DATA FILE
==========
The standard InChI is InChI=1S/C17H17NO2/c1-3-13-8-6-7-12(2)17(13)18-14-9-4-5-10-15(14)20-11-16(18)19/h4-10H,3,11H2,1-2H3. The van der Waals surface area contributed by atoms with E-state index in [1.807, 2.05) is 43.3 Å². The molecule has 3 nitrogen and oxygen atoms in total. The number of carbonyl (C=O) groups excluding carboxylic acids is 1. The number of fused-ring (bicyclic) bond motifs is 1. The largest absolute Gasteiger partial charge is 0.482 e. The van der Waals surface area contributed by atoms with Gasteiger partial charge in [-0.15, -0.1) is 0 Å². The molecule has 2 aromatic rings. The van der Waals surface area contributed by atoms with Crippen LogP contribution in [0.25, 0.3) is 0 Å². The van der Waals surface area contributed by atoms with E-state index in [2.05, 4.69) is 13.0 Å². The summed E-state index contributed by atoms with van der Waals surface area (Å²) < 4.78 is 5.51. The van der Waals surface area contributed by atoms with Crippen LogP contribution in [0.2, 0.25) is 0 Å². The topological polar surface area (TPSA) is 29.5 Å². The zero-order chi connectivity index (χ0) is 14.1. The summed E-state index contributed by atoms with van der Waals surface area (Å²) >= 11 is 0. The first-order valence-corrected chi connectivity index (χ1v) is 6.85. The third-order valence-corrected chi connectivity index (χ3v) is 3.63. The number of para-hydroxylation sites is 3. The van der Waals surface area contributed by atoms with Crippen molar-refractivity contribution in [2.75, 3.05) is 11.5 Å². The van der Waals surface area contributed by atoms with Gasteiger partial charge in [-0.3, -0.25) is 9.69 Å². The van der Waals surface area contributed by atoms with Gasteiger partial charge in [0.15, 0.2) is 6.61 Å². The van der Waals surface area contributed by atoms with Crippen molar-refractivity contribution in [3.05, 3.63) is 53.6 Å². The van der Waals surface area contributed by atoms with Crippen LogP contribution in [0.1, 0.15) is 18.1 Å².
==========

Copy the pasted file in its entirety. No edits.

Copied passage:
The standard InChI is InChI=1S/C17H17NO2/c1-3-13-8-6-7-12(2)17(13)18-14-9-4-5-10-15(14)20-11-16(18)19/h4-10H,3,11H2,1-2H3. The van der Waals surface area contributed by atoms with E-state index in [1.807, 2.05) is 43.3 Å². The molecule has 3 nitrogen and oxygen atoms in total. The number of carbonyl (C=O) groups excluding carboxylic acids is 1. The number of fused-ring (bicyclic) bond motifs is 1. The largest absolute Gasteiger partial charge is 0.482 e. The van der Waals surface area contributed by atoms with Gasteiger partial charge in [-0.15, -0.1) is 0 Å². The molecule has 2 aromatic rings. The van der Waals surface area contributed by atoms with Crippen LogP contribution in [0.25, 0.3) is 0 Å². The van der Waals surface area contributed by atoms with E-state index in [2.05, 4.69) is 13.0 Å². The summed E-state index contributed by atoms with van der Waals surface area (Å²) < 4.78 is 5.51. The van der Waals surface area contributed by atoms with Crippen LogP contribution in [0.2, 0.25) is 0 Å². The topological polar surface area (TPSA) is 29.5 Å². The zero-order chi connectivity index (χ0) is 14.1. The summed E-state index contributed by atoms with van der Waals surface area (Å²) >= 11 is 0. The first-order valence-corrected chi connectivity index (χ1v) is 6.85. The third-order valence-corrected chi connectivity index (χ3v) is 3.63. The number of para-hydroxylation sites is 3. The van der Waals surface area contributed by atoms with Crippen molar-refractivity contribution in [2.75, 3.05) is 11.5 Å². The van der Waals surface area contributed by atoms with Gasteiger partial charge in [-0.3, -0.25) is 9.69 Å². The van der Waals surface area contributed by atoms with Gasteiger partial charge in [0.15, 0.2) is 6.61 Å². The van der Waals surface area contributed by atoms with Crippen molar-refractivity contribution in [3.05, 3.63) is 53.6 Å². The van der Waals surface area contributed by atoms with Crippen LogP contribution in [0.1, 0.15) is 18.1 Å².